If we continue to look on economics as a form of weather that just rolls over us naturally then the answer to this question is a tragic yes.
Are we about to witness the most unequal societies in history?
Image: Mike Martinet via Flickr/CC
If we ever have our doubts about the bodily effects of poverty and social difficulty we just need go and ask the physicians about it all.
Effects of racism on physical health should be tracked says U of T doctor. Social determinants of health often linked to racial inequality
Barely anyone at large in the industrial, consumer, automotive, real estate complex we call home has escaped the call of the lottery ticket. Deep down, even the most sensible and realistic of us harbours a fantasy of something for nothing here. We think of all the good things we could do for those we care about or all the crazy shit we could do for ourselves. Either way, we frequently line up at that most suburban of settings, the gas station, and lay down several hours pay in our minimum wage job for a piece of paper that could change everything. Time to think a little more about the psycho-social effects of the lotteries, yeah?
EIther way, good luck and don’t forget to give us some.
image: Mark Turnauckus via Flickr/CC
Words on inequality from a person who has spent decades developing their ability to think at the largest of scales. Sensible, impressive words.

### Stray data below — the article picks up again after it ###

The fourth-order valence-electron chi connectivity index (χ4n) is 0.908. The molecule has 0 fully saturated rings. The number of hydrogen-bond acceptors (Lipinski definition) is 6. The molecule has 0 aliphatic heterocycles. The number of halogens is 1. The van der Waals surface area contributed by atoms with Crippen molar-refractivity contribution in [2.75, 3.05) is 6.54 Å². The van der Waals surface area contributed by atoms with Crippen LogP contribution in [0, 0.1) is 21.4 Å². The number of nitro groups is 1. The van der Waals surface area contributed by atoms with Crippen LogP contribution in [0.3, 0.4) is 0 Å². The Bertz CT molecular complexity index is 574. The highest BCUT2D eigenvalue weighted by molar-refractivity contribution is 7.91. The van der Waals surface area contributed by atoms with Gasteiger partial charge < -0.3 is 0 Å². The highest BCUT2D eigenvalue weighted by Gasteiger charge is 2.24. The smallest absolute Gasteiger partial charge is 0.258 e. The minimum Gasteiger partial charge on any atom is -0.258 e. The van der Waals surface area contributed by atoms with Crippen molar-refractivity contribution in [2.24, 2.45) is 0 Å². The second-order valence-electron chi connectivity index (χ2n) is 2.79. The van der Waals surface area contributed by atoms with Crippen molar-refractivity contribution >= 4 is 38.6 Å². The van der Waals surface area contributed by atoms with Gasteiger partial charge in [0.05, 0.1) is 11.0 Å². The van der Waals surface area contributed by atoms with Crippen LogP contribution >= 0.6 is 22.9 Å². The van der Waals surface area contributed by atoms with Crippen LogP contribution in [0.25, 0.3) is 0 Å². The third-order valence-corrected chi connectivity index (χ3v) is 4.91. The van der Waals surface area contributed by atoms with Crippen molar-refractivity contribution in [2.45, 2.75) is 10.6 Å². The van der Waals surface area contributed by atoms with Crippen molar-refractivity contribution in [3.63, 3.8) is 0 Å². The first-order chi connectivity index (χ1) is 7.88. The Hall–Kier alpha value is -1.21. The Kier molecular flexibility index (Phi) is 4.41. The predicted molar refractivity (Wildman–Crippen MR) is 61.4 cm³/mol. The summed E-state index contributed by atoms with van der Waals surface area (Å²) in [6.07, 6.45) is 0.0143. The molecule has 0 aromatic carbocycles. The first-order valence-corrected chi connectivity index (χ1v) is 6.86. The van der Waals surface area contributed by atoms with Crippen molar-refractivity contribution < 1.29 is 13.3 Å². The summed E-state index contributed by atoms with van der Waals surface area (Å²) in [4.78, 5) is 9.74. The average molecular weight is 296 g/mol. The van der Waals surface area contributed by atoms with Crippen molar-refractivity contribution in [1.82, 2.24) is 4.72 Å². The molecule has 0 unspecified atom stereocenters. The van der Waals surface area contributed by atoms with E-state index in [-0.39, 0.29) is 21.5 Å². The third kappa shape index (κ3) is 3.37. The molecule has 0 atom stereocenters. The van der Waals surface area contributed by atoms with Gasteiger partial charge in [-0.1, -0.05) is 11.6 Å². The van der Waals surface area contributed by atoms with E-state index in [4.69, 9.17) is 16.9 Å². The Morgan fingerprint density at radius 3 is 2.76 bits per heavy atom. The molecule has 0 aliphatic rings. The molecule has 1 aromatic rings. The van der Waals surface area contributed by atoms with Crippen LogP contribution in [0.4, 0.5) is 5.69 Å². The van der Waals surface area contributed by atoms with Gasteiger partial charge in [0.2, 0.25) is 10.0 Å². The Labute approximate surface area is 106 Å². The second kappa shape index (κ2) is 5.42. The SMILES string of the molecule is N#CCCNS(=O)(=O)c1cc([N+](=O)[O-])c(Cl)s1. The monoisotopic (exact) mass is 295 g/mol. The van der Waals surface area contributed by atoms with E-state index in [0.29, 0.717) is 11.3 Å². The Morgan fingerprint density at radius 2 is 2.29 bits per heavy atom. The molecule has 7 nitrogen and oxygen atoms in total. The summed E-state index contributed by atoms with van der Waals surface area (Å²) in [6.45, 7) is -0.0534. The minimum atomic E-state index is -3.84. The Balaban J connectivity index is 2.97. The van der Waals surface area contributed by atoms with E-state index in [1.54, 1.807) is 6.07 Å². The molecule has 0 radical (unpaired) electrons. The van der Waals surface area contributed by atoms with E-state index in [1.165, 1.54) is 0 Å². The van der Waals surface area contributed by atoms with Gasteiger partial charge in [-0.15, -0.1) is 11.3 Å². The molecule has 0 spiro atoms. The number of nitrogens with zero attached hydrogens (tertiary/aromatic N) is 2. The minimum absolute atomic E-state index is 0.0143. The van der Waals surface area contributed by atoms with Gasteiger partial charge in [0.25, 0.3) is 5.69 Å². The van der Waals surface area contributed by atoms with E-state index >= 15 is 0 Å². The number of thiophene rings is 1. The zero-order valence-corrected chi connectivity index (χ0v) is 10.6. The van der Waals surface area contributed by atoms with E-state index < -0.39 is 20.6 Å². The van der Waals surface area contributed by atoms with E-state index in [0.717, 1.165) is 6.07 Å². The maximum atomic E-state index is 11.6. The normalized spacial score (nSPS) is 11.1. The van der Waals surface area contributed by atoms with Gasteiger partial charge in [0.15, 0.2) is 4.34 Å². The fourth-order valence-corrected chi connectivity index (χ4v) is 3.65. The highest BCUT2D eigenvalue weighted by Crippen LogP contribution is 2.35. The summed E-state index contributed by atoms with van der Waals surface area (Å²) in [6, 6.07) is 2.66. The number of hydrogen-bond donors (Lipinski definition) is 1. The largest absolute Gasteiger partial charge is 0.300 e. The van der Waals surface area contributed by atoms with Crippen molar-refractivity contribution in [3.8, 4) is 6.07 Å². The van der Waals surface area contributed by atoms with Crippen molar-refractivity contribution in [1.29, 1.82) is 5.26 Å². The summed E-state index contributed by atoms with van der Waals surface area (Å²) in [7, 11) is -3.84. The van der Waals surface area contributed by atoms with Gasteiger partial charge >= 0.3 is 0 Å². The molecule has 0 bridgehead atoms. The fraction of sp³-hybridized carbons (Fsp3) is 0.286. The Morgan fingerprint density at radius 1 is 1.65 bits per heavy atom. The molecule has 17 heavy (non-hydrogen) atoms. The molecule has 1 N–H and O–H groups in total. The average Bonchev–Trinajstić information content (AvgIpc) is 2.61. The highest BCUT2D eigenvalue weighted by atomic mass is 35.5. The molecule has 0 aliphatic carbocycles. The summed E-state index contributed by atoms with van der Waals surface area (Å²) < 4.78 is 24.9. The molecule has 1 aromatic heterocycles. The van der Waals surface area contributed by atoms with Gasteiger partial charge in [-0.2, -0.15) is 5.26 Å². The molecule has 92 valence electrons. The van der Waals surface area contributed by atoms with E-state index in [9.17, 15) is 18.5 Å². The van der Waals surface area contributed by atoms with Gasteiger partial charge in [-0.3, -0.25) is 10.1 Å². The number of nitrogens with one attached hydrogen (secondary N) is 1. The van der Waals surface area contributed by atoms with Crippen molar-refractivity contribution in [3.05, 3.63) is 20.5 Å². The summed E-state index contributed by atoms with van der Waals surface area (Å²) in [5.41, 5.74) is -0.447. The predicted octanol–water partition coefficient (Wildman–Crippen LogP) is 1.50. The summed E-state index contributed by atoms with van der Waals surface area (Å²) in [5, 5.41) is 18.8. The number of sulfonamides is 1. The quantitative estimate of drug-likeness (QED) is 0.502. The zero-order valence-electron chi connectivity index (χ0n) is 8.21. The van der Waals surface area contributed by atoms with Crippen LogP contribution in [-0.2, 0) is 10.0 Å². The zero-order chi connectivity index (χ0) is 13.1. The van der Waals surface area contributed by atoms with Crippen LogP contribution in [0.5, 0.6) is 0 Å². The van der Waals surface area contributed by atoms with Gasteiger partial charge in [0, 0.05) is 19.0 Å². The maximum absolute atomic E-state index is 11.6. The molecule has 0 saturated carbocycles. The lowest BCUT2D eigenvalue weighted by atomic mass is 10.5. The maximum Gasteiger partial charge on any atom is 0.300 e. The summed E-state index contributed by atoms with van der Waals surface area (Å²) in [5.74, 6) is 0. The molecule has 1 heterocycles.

This is the most dangerous time for our planet. We can’t go on ignoring inequality, because we have the means to destroy our world, but not to escape it
image: Hugo Heikenwaelder via Wikimedia Commons/CC
Words on the big picture from Canadian economist Jim Stanford:
image: Chris Murphy via Flickr/CC
Oh dear. Mexico City, Dallas and Seattle have more inequality than Toronto. We are a little higher on the inequality list than most of us may think. We got right into the North American ill top four thanks to eight billionaires, a brace of other rich folk and Canada’s slackness on inheritance taxes. Crazy returns on real estate probably also helped the one percenters. We’re nineteenth globally.
The geography of the global super-rich 47-page .pdf file
Martin Prosperity Institute/University of Toronto
Toronto’s 1 per cent are about 100,000 times wealthier than us. Divide between Toronto’s rich and the rest of us among the biggest in the world